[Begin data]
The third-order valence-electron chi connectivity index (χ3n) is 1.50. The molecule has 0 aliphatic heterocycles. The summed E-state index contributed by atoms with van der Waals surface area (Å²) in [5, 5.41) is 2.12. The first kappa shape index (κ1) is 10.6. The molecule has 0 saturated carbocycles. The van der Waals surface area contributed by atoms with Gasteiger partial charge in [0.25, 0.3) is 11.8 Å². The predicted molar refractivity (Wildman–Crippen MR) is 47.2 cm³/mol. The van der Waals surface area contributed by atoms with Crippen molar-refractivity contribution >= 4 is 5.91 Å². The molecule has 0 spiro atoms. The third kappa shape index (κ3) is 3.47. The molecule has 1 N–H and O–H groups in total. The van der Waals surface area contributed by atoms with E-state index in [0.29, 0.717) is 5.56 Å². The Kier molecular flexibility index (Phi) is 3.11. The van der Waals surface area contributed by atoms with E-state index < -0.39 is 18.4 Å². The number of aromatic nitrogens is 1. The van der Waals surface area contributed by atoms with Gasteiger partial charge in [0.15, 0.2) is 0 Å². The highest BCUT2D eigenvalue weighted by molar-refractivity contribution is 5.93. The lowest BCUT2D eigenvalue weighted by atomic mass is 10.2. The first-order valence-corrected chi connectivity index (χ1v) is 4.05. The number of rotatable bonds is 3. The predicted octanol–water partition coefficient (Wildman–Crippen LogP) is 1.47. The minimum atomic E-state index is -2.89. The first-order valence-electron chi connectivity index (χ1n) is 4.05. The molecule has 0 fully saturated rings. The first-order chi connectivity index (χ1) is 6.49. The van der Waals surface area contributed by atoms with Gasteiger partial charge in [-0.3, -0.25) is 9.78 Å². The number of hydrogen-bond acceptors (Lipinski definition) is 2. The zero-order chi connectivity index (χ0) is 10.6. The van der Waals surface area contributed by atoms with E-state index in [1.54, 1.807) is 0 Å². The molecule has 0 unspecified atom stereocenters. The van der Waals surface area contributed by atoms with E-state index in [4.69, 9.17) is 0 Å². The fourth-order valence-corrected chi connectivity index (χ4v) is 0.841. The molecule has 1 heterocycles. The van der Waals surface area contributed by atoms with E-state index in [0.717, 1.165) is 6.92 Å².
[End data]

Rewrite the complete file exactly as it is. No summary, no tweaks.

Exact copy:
The third-order valence-electron chi connectivity index (χ3n) is 1.50. The molecule has 0 aliphatic heterocycles. The summed E-state index contributed by atoms with van der Waals surface area (Å²) in [5, 5.41) is 2.12. The first kappa shape index (κ1) is 10.6. The molecule has 0 saturated carbocycles. The van der Waals surface area contributed by atoms with Gasteiger partial charge in [0.25, 0.3) is 11.8 Å². The predicted molar refractivity (Wildman–Crippen MR) is 47.2 cm³/mol. The van der Waals surface area contributed by atoms with Crippen molar-refractivity contribution >= 4 is 5.91 Å². The molecule has 0 spiro atoms. The third kappa shape index (κ3) is 3.47. The molecule has 1 N–H and O–H groups in total. The van der Waals surface area contributed by atoms with E-state index in [0.29, 0.717) is 5.56 Å². The Kier molecular flexibility index (Phi) is 3.11. The van der Waals surface area contributed by atoms with E-state index < -0.39 is 18.4 Å². The number of aromatic nitrogens is 1. The van der Waals surface area contributed by atoms with Gasteiger partial charge in [0.15, 0.2) is 0 Å². The highest BCUT2D eigenvalue weighted by molar-refractivity contribution is 5.93. The lowest BCUT2D eigenvalue weighted by atomic mass is 10.2. The first-order valence-corrected chi connectivity index (χ1v) is 4.05. The number of rotatable bonds is 3. The predicted octanol–water partition coefficient (Wildman–Crippen LogP) is 1.47. The minimum atomic E-state index is -2.89. The first-order valence-electron chi connectivity index (χ1n) is 4.05. The molecule has 0 fully saturated rings. The first-order chi connectivity index (χ1) is 6.49. The van der Waals surface area contributed by atoms with Gasteiger partial charge in [-0.3, -0.25) is 9.78 Å². The number of hydrogen-bond acceptors (Lipinski definition) is 2. The zero-order chi connectivity index (χ0) is 10.6. The van der Waals surface area contributed by atoms with E-state index in [1.54, 1.807) is 0 Å². The molecule has 0 unspecified atom stereocenters. The van der Waals surface area contributed by atoms with E-state index in [4.69, 9.17) is 0 Å². The fourth-order valence-corrected chi connectivity index (χ4v) is 0.841. The molecule has 1 heterocycles. The van der Waals surface area contributed by atoms with E-state index in [0.717, 1.165) is 6.92 Å².